The company developed a network of more than 300 servers and 7,000 computers to help track its delivery trucks. Through Global Positioning System (GPS) data and a proprietary algorithm, it could predict delivery times for its products to customers.

Cemex was so confident it could deliver on time that the company offered a rebate for orders that arrived more than 20 minutes late. This service began as early as the year 2000.

The Cemex service promise

The Cemex service promise has evolved and now covers quality assurance, product availability, and delivery.

No other company could match that selling proposition, and it directly responded to a lasting customer frustration. This USP helped transform Cemex from one of Mexico’s largest cement producers to the world’s second largest building materials company.

The service promise lives on, although it has been extended to cover other areas.

2. John Lewis: "Never knowingly undersold"

John Lewis is a chain of high-end British department stores founded in London in 1864. The company has always focused on beating competitor prices, but its famous slogan “Never knowingly undersold” came into effect in the 1950s.

A letter circulated within the company in 1982 reminded staff of the phrase’s true meaning: “Although it acts as a reminder to our customers of our pricing policy, its main purpose is as a discipline upon our central buyers to ensure that in arriving at their selling prices, the best possible value is offered to our customers.”

The phrase itself is interesting — and quintessentially British in its understated tone. The juxtaposition of the declarative "never" with a modifying "knowingly" directly after helps to soften the company’s stance. “Never undersold” would be a rather different, riskier USP.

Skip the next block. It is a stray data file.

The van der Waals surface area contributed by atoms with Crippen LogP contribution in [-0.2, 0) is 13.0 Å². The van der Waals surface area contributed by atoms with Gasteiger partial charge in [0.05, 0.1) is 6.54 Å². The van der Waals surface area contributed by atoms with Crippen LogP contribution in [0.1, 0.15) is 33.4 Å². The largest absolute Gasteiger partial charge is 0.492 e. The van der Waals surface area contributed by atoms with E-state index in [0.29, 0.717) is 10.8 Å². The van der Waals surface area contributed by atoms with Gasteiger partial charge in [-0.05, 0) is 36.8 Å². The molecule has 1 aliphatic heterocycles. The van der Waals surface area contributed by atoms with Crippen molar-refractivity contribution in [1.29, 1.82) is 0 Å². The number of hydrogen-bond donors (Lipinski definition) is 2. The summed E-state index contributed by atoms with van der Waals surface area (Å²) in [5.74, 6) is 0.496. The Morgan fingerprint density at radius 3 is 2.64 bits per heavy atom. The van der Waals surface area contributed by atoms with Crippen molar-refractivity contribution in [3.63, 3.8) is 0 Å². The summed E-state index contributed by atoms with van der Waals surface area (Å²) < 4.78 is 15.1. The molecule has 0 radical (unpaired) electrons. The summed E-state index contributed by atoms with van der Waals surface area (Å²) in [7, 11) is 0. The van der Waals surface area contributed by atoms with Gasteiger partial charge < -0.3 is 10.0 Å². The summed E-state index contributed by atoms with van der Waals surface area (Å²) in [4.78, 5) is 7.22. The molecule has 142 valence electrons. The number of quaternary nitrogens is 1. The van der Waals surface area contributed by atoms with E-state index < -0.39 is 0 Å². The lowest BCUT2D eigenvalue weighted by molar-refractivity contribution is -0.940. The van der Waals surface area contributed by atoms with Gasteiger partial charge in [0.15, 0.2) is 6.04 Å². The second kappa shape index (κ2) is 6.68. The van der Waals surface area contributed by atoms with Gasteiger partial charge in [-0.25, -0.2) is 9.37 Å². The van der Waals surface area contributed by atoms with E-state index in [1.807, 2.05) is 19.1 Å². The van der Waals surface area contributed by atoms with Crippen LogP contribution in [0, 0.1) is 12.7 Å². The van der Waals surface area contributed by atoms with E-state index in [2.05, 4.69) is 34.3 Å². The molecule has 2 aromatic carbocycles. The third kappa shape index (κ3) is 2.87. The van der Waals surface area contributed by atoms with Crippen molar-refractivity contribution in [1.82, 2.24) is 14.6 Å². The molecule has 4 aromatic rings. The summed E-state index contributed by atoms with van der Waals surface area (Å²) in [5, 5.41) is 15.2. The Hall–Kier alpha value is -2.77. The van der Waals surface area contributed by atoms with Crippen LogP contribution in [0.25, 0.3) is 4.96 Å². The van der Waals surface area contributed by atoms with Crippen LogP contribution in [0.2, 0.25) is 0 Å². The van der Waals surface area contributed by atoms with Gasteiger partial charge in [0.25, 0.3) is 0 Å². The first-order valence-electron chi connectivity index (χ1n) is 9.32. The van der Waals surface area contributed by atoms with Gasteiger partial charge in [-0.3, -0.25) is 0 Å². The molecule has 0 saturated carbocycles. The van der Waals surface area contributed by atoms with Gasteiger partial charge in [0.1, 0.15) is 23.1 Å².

John Lewis’ knowledge hub

John Lewis’ “Never knowingly undersold” USP has been in effect since the 1950s.

By adding "knowingly," the company let customers know that it will never be undersold if it can help it — and it will happily refund the difference to the customer should such an occurrence arise.

John Lewis’ e-commerce business continues to promote this USP, and there is a knowledge hub on the website to explain precisely how it works.

3. Amazon: Anything, anywhere, anytime

Amazon has grown from an online bookstore to a technological colossus in just over 20 years. It has achieved this by ruthlessly focusing on delivering its unique selling proposition. Amazon provides access to huge choice selection, at low prices, with fast delivery.

Since its inception, Amazon has aimed to pinpoint the customer needs it knows will never change. No matter what the future brings, it's almost certain that customers will want their products faster and cheaper.

The company focuses less on the aesthetics of its e-commerce platform and more on the logistics behind the scenes. Instead of adding features that look good but would slow page load speeds, it works on a product recommendation system that brings new items to the shopper’s attention.

Amazon even has a newsletter that provides updates on the improvements it makes to fulfillment centers.

Amazon newletter with delivery status updates

The Amazon newsletter that keeps customers up to speed with delivery news.

This customer-centric focus allows the company to plan for the next five to 10 years, knowing anything that delivers on those goals will be welcomed by their customers.

Whether Amazon launches drone shipping or robot delivery men, we know any new developments will have a clear focus on the company’s USP.

Creating and delivering customer value

A business USP contains a balance of different interests.

It should reflect the customer’s perspective, without being restricted by it. It should deliver on the company’s business objectives without bringing them to the foreground. And it should be timeless, while also responding to the customer, competitor, and technology landscape of the moment.

Small wonder these statements are so difficult to craft. By following the process above and taking inspiration from the selling propositions we all know so well, you can bring a reliable methodology to what can otherwise seem an alchemical exercise.